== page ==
I took in the yellowy walls and the cheap curtains drawn halfway against the bare Brunswick light. It was mid-morning and the cold sun was bouncing off the concrete in the yard. There were a couple of op-shop prints. Clothes and dirty dishes were strewn about. A blanket was bunched up on the couch, which was turned to face a small, unplugged television sitting on an upturned milk crate.
‘I might have a shower now,’ Eloise said when the tea was made and I sat the mug in front of her. ‘Can you help me?’
I was thrown by the request. I hadn’t been told that the client would require physical assistance.
‘Of course.’ I dusted my hands on my hips and set my mug on the table. ‘These should cool just in time.’
Eloise stood on the bathmat and pulled off her socks by standing on one toe, then the other and stepping out of them. I helped her with her cardigan and turned on the water.
‘Will you get in?’ she asked.
‘No,’ I said. ‘We don’t do it like that.’
She raised her arms. I thought it was strange but I didn’t want to embarrass her. I took the cue and pulled her dress over her head.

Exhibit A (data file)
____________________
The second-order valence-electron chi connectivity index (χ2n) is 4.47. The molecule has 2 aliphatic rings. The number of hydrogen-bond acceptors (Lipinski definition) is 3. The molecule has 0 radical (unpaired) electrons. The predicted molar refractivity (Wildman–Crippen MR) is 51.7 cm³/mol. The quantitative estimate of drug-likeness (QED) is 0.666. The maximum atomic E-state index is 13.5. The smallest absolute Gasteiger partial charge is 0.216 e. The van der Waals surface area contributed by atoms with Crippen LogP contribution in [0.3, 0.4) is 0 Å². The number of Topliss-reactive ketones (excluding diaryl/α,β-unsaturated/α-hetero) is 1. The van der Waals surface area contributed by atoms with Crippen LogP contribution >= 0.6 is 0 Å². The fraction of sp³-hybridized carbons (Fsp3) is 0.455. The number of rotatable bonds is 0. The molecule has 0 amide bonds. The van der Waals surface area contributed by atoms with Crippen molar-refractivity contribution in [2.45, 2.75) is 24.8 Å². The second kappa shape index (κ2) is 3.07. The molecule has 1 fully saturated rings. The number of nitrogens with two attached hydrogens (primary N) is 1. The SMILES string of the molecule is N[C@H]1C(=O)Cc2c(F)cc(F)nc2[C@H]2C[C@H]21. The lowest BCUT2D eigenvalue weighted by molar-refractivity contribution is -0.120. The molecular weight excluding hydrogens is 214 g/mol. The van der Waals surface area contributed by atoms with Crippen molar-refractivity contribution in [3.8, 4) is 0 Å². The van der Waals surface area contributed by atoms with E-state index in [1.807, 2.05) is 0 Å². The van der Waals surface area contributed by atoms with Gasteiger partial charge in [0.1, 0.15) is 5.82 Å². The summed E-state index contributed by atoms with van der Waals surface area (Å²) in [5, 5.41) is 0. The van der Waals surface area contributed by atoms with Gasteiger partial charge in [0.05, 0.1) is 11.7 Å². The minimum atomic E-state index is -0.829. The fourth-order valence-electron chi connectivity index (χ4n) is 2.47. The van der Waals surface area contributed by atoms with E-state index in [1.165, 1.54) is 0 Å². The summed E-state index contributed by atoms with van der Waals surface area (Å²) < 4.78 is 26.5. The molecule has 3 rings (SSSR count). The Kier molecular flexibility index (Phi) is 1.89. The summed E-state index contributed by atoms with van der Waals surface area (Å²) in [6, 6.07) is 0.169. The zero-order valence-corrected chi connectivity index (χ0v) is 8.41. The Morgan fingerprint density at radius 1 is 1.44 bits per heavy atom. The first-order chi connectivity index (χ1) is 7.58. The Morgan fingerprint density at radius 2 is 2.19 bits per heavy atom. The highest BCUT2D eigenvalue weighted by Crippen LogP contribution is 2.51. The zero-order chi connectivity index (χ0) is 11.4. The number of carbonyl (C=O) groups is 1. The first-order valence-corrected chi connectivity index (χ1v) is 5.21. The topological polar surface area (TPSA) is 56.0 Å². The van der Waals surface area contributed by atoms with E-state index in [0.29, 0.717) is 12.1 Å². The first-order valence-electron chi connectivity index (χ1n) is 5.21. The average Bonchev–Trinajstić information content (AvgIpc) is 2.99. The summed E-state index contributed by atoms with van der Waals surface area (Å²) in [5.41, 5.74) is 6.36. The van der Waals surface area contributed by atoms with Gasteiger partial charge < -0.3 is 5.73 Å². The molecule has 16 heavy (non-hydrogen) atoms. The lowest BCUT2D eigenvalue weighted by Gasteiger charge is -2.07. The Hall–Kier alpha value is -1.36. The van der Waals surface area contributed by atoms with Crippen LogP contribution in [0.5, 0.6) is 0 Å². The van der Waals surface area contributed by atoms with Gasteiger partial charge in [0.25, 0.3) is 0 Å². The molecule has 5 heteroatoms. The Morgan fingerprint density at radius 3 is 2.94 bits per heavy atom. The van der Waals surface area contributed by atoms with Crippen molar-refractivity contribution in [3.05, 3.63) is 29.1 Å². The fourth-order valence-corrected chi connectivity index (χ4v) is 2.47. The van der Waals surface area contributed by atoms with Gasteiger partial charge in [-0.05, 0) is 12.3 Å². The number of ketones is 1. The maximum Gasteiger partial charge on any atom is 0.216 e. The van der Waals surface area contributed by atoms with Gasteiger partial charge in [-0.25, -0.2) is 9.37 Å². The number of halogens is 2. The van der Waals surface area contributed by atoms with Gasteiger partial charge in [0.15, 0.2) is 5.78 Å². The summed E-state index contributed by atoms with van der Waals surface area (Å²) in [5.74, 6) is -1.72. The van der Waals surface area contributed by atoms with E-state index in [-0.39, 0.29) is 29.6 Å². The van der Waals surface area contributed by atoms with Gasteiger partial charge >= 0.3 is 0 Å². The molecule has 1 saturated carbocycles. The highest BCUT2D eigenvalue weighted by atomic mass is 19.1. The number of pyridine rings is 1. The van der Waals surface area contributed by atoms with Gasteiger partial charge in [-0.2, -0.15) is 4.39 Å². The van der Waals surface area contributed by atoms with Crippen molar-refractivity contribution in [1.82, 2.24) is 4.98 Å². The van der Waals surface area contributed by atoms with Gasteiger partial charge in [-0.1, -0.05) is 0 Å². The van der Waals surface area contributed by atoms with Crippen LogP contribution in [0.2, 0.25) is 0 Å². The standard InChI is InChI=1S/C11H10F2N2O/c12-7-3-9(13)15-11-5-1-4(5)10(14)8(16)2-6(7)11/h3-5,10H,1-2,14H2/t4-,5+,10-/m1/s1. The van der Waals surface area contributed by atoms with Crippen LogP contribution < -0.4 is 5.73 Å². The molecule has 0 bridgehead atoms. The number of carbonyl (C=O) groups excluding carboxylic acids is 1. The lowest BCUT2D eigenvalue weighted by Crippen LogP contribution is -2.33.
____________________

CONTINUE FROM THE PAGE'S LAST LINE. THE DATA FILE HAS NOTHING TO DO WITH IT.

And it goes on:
Sometimes it still startles me to see a wild body; the protruding ribs and hips and the loose, empty-looking belly. Dark down lined Eloise’s spine and her bush spread wide and high. There were black hairs snaking out around her nipples. I tested the water and adjusted the cold, then told her it was all right and she stepped in. She put her whole head under and opened her mouth. The water made liquid of her hair and flowed down over her face.
‘What about soap?’ I asked and she looked around for a cake but there was none. I checked in the cupboard beneath the sink. ‘You can use shampoo, on your hands and under your arms. I’ll get you some soap for next time.’
She stood under the shower for a long time. I got the feeling it was not something she did very often. At one point I went to leave but she requested that I stay. I tidied up around the sink and wiped it clean with toilet paper. I shook out the hand towel and a bath towel and hung them on their racks. Eloise turned off the taps and stepped out of the tub. She stood dripping on the mat.
‘That drain wants clearing,’ I said, noting the water still swirling around the plughole.
Eloise didn’t look at it. She was looking at me. I handed her the towel.